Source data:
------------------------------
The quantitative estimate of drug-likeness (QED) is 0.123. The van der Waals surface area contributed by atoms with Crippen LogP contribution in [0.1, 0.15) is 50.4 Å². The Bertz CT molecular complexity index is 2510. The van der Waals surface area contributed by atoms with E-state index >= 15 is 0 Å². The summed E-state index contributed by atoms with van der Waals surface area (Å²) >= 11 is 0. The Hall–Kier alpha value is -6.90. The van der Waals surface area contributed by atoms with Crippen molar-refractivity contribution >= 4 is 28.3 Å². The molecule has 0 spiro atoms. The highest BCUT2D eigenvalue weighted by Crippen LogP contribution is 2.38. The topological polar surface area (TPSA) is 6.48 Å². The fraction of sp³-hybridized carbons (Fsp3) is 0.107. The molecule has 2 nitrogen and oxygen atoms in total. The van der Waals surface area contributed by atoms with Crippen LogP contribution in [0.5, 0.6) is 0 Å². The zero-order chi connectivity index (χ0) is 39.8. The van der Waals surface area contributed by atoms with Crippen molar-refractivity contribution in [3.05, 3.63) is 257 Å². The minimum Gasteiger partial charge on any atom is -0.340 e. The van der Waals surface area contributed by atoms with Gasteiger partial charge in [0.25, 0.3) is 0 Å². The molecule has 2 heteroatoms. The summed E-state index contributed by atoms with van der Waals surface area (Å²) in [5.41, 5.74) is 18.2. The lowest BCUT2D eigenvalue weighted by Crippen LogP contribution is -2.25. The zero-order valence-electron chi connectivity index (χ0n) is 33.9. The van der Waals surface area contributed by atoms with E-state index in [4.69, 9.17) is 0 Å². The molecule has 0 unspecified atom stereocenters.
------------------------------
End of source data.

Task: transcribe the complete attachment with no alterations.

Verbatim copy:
The quantitative estimate of drug-likeness (QED) is 0.123. The van der Waals surface area contributed by atoms with Crippen LogP contribution in [0.1, 0.15) is 50.4 Å². The Bertz CT molecular complexity index is 2510. The van der Waals surface area contributed by atoms with E-state index >= 15 is 0 Å². The summed E-state index contributed by atoms with van der Waals surface area (Å²) >= 11 is 0. The Hall–Kier alpha value is -6.90. The van der Waals surface area contributed by atoms with Crippen molar-refractivity contribution >= 4 is 28.3 Å². The molecule has 0 spiro atoms. The highest BCUT2D eigenvalue weighted by Crippen LogP contribution is 2.38. The topological polar surface area (TPSA) is 6.48 Å². The fraction of sp³-hybridized carbons (Fsp3) is 0.107. The molecule has 2 nitrogen and oxygen atoms in total. The van der Waals surface area contributed by atoms with Crippen LogP contribution in [0.5, 0.6) is 0 Å². The zero-order chi connectivity index (χ0) is 39.8. The van der Waals surface area contributed by atoms with Crippen molar-refractivity contribution in [3.05, 3.63) is 257 Å². The minimum Gasteiger partial charge on any atom is -0.340 e. The van der Waals surface area contributed by atoms with Gasteiger partial charge in [0.25, 0.3) is 0 Å². The molecule has 2 heteroatoms. The summed E-state index contributed by atoms with van der Waals surface area (Å²) in [5.41, 5.74) is 18.2. The lowest BCUT2D eigenvalue weighted by Crippen LogP contribution is -2.25. The zero-order valence-electron chi connectivity index (χ0n) is 33.9. The van der Waals surface area contributed by atoms with E-state index in [4.69, 9.17) is 0 Å². The molecule has 0 unspecified atom stereocenters.